Do you remember way back when you were a brownie or girl scout? This might be difficult if you are a male Dear Reader, but keep reading anyway. One easy recipe we learned to make was called a Walking Salad. My troop's version was a hollowed-out apple filled with a mixture of the chopped apple innards, raisins, celery, walnuts and mayo. The theory behind its quirky name was that we supposedly could carry and eat said salad while walking about or hiking in the local park. In reality, after a couple of bites most of the salad would spill out all over our hands or hit the ground to be eaten later by a lucky squirrel.
This salad is more suited to breakfast. And to sitting, hence the even more quirky name. It's very easy to throw together, and you can vary the ingredients for a different breakfast every day. For example, I prefer to use walnuts in homage to the original recipe of my youth, but pretty much any of your favorite nuts can be used.
Likewise for the apple. Use whatever type of apple you have on you kitchen counter. The finished product is more appealing if you don't go a-peeling (just under the peel is where most of the healthy vits tend to hang out ... or so I've heard). By the way, I cheated on the coring ... just slice hunks off the apple, then coarsely chopped said hunks. Ginger was never an ingredient in the classic recipe (I don't think it existed back then except in ginger ale), but it seems a natural, if optional, accompaniment.
Oatmeal can sub, but farro holds its shape better, making it a little more salady-ish. Have I mentioned farro in an earlier post? Rhetorical question ... the answer is no. Farro, also known as emmer, is an ancient grain related to wheat. For thousands of years it was grown in Egypt and Israel before spreading to the Mediterranean and Europe, especially Italy, eventually becoming a crop in the US as well. It is one of the 5 Species of Grain that, when made into dough, is chametz (HAH-metz), which is forbidden during Passover.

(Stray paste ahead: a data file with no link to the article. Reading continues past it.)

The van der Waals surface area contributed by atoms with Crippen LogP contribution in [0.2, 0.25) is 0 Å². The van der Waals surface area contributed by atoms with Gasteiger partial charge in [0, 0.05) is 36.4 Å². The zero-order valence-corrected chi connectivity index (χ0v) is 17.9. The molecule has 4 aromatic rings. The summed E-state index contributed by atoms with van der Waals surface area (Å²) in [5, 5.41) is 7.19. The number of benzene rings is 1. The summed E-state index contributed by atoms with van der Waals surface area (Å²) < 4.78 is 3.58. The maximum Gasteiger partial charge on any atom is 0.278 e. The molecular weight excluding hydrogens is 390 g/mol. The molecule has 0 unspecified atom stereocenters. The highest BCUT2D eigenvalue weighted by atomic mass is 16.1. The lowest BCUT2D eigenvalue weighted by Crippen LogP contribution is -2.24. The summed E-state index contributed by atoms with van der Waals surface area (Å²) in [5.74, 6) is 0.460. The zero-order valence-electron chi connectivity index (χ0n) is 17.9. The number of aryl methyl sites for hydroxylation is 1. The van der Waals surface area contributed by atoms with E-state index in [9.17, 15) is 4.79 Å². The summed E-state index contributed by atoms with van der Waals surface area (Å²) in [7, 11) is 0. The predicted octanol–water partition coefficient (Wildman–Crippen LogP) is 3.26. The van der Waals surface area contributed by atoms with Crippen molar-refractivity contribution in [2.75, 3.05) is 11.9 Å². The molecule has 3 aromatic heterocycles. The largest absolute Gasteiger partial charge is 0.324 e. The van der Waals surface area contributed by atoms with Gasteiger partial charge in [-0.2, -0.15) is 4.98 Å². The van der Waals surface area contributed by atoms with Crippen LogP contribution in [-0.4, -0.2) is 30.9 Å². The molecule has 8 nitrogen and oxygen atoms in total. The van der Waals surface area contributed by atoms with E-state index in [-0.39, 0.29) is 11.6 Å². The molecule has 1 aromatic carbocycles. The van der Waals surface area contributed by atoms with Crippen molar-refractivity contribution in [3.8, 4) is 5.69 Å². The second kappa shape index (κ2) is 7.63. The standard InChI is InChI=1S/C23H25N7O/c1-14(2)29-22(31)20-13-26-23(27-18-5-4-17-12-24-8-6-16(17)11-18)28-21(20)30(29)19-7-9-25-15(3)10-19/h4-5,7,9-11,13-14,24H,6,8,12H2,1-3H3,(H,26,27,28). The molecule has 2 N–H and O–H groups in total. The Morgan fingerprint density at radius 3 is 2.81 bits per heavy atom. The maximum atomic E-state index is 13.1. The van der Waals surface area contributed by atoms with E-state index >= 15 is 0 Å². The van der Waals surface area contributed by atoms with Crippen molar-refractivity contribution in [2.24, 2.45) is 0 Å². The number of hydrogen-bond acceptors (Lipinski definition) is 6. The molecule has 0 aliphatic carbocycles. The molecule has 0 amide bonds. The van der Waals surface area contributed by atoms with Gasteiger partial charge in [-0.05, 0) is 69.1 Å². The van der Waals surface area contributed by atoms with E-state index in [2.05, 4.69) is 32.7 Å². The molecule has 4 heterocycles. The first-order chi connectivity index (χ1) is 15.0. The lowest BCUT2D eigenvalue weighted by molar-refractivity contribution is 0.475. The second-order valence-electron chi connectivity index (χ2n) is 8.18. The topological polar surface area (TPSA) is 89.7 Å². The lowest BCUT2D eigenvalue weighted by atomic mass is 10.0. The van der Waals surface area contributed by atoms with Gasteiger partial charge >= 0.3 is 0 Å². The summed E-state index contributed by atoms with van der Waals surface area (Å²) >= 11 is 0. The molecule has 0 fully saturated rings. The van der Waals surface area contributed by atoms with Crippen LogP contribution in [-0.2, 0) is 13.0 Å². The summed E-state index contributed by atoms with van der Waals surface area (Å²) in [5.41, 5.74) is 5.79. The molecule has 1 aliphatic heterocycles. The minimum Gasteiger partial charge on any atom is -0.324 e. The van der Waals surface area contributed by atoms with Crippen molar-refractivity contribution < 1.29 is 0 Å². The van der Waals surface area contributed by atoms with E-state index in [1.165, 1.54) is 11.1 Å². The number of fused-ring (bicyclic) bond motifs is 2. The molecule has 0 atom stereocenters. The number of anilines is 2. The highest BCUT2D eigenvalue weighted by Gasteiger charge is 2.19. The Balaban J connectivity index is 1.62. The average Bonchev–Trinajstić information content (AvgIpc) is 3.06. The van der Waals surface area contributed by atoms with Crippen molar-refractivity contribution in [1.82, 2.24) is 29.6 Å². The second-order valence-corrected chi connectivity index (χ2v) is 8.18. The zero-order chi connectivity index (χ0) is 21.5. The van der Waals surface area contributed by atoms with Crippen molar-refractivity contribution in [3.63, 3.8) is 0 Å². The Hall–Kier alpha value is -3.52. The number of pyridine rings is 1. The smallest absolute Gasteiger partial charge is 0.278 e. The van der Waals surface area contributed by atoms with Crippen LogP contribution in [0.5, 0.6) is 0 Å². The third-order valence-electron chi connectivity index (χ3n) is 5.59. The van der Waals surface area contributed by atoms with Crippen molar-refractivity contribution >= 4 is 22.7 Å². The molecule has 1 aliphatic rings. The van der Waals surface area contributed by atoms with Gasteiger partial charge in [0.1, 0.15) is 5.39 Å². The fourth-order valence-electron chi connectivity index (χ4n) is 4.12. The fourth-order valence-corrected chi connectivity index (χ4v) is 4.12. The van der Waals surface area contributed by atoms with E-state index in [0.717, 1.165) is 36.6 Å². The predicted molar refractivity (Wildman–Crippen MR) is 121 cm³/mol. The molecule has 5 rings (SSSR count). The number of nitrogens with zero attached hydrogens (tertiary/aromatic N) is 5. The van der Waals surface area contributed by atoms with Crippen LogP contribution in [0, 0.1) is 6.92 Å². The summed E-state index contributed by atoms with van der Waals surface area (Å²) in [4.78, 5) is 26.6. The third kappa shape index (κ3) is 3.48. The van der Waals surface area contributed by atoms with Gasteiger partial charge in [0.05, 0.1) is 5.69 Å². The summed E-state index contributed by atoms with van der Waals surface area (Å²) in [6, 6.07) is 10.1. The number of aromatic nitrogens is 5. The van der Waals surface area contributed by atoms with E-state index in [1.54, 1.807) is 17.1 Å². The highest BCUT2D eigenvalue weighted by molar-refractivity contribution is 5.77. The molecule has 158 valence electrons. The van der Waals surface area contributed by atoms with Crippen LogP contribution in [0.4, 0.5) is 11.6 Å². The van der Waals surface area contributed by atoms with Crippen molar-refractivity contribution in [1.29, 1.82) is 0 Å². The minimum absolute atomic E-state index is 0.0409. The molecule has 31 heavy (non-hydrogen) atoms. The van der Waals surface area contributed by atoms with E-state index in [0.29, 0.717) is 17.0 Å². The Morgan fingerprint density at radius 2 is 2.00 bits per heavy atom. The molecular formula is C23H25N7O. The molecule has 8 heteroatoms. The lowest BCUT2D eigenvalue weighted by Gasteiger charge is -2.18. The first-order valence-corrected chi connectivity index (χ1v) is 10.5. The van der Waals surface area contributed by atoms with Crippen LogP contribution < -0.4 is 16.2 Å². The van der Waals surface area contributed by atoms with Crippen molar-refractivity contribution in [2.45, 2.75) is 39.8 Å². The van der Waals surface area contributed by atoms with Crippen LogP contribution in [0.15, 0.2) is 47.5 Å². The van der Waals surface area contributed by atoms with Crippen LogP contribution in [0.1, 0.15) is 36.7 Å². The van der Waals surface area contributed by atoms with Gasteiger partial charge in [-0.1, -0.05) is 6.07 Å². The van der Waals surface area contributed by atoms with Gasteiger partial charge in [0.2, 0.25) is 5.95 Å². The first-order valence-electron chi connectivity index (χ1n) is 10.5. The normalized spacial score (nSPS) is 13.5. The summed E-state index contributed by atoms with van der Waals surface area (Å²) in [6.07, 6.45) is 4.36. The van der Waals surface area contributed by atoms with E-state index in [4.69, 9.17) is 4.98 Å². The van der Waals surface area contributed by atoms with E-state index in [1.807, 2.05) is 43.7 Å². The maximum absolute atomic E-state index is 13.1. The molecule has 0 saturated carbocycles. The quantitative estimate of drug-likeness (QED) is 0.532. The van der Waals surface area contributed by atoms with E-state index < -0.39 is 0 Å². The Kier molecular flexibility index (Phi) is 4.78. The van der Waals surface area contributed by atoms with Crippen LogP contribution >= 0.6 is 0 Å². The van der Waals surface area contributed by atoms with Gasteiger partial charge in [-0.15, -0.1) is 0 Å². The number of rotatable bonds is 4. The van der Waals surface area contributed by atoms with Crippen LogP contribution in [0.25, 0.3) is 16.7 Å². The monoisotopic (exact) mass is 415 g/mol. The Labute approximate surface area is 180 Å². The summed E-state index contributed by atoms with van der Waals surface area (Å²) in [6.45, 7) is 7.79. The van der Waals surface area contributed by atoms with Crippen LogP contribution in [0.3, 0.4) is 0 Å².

High in fiber and protein and almost no fat, it has a slightly chewing consistency and a light nutty taste, sort of like brown rice but less mushy. According to one purveyor of farro, it is very low in gluten, so those with mild gluten sensitivities might be able to tolerate it.
Until relatively recently, farro could only be found in specialty stores, but now even my local Try-n-Save carries it. So you don't have any excuse not to try some. Especially with such an easy recipe as this one. Make sure you buy pearled farro, which has been hulled so that it cooks in almost no time, if you think that 15 minutes is no time. If you don't have the luxury of 15 extra minutes in the morning, whip up a batch the evening before and refrigerate it. The next morning, simply nuke the amount needed. By the time you assemble the remaining ingredients the farro will be hot and ready. And in a good way.
1/2 cup uncooked pearled farro
2 cups water
1/2 cup milk
2 Tbl. chopped walnuts
1 apple, cored and chopped
2 tsp. honey
2 tsp. raisins
1/4 tsp. ground cinnamon
1/4 tsp. kosher salt (optional)
Dash of ground ginger (optional)
Rinse farro, then place in a 2 quart saucepan with the 2 cups of water. Cover and bring to a boil over medium-high heat. Reduce heat to low and simmer for 15 minutes. Carefully drain, then divide cooked farro between two breakfast bowls.
|Pretend I remembered to add the raisins.|